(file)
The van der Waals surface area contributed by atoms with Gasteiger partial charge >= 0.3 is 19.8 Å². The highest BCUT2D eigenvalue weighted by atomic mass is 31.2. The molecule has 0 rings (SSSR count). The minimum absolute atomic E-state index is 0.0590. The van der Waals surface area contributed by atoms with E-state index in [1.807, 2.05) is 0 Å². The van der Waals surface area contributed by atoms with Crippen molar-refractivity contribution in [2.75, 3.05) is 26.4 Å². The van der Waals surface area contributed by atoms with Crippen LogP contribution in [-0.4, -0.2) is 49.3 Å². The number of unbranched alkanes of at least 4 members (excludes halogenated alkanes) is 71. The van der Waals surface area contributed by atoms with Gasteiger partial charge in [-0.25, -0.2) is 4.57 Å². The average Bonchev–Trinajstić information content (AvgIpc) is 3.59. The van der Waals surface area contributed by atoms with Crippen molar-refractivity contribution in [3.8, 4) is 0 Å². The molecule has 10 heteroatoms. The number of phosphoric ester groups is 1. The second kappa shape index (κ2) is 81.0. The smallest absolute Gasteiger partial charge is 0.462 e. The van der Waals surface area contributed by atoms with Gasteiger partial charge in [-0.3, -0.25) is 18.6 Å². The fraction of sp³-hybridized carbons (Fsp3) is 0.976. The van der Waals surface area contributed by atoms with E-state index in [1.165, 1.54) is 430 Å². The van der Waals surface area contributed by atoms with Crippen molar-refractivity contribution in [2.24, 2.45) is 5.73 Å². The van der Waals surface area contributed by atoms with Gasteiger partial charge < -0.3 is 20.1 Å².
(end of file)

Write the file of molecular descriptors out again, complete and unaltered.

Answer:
The van der Waals surface area contributed by atoms with Gasteiger partial charge >= 0.3 is 19.8 Å². The highest BCUT2D eigenvalue weighted by atomic mass is 31.2. The molecule has 0 rings (SSSR count). The minimum absolute atomic E-state index is 0.0590. The van der Waals surface area contributed by atoms with E-state index in [1.807, 2.05) is 0 Å². The van der Waals surface area contributed by atoms with Crippen molar-refractivity contribution in [2.75, 3.05) is 26.4 Å². The van der Waals surface area contributed by atoms with Crippen LogP contribution in [-0.4, -0.2) is 49.3 Å². The number of unbranched alkanes of at least 4 members (excludes halogenated alkanes) is 71. The van der Waals surface area contributed by atoms with Gasteiger partial charge in [-0.25, -0.2) is 4.57 Å². The average Bonchev–Trinajstić information content (AvgIpc) is 3.59. The van der Waals surface area contributed by atoms with Crippen molar-refractivity contribution in [3.8, 4) is 0 Å². The molecule has 10 heteroatoms. The number of phosphoric ester groups is 1. The second kappa shape index (κ2) is 81.0. The smallest absolute Gasteiger partial charge is 0.462 e. The van der Waals surface area contributed by atoms with Gasteiger partial charge in [-0.3, -0.25) is 18.6 Å². The fraction of sp³-hybridized carbons (Fsp3) is 0.976. The van der Waals surface area contributed by atoms with E-state index in [1.165, 1.54) is 430 Å². The van der Waals surface area contributed by atoms with Crippen molar-refractivity contribution in [2.24, 2.45) is 5.73 Å². The van der Waals surface area contributed by atoms with Gasteiger partial charge < -0.3 is 20.1 Å².